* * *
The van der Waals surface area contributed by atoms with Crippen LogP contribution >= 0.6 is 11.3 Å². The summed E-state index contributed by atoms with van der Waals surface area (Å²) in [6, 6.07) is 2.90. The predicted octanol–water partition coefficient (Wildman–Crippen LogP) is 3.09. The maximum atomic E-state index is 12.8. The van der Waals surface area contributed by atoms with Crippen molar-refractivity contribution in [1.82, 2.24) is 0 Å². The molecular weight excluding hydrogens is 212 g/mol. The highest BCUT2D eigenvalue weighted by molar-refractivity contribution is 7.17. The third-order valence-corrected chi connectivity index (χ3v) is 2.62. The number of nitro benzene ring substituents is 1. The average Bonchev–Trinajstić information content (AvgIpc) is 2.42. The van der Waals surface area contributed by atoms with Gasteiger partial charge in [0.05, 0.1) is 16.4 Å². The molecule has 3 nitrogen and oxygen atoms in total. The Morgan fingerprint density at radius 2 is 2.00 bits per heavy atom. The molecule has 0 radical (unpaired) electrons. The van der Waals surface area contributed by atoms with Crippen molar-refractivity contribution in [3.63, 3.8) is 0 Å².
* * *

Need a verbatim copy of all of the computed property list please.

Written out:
The van der Waals surface area contributed by atoms with Crippen LogP contribution >= 0.6 is 11.3 Å². The summed E-state index contributed by atoms with van der Waals surface area (Å²) in [6, 6.07) is 2.90. The predicted octanol–water partition coefficient (Wildman–Crippen LogP) is 3.09. The maximum atomic E-state index is 12.8. The van der Waals surface area contributed by atoms with Crippen molar-refractivity contribution in [1.82, 2.24) is 0 Å². The molecular weight excluding hydrogens is 212 g/mol. The highest BCUT2D eigenvalue weighted by molar-refractivity contribution is 7.17. The third-order valence-corrected chi connectivity index (χ3v) is 2.62. The number of nitro benzene ring substituents is 1. The average Bonchev–Trinajstić information content (AvgIpc) is 2.42. The van der Waals surface area contributed by atoms with Gasteiger partial charge in [0.05, 0.1) is 16.4 Å². The molecule has 3 nitrogen and oxygen atoms in total. The Morgan fingerprint density at radius 2 is 2.00 bits per heavy atom. The molecule has 0 radical (unpaired) electrons. The van der Waals surface area contributed by atoms with Crippen molar-refractivity contribution in [3.63, 3.8) is 0 Å².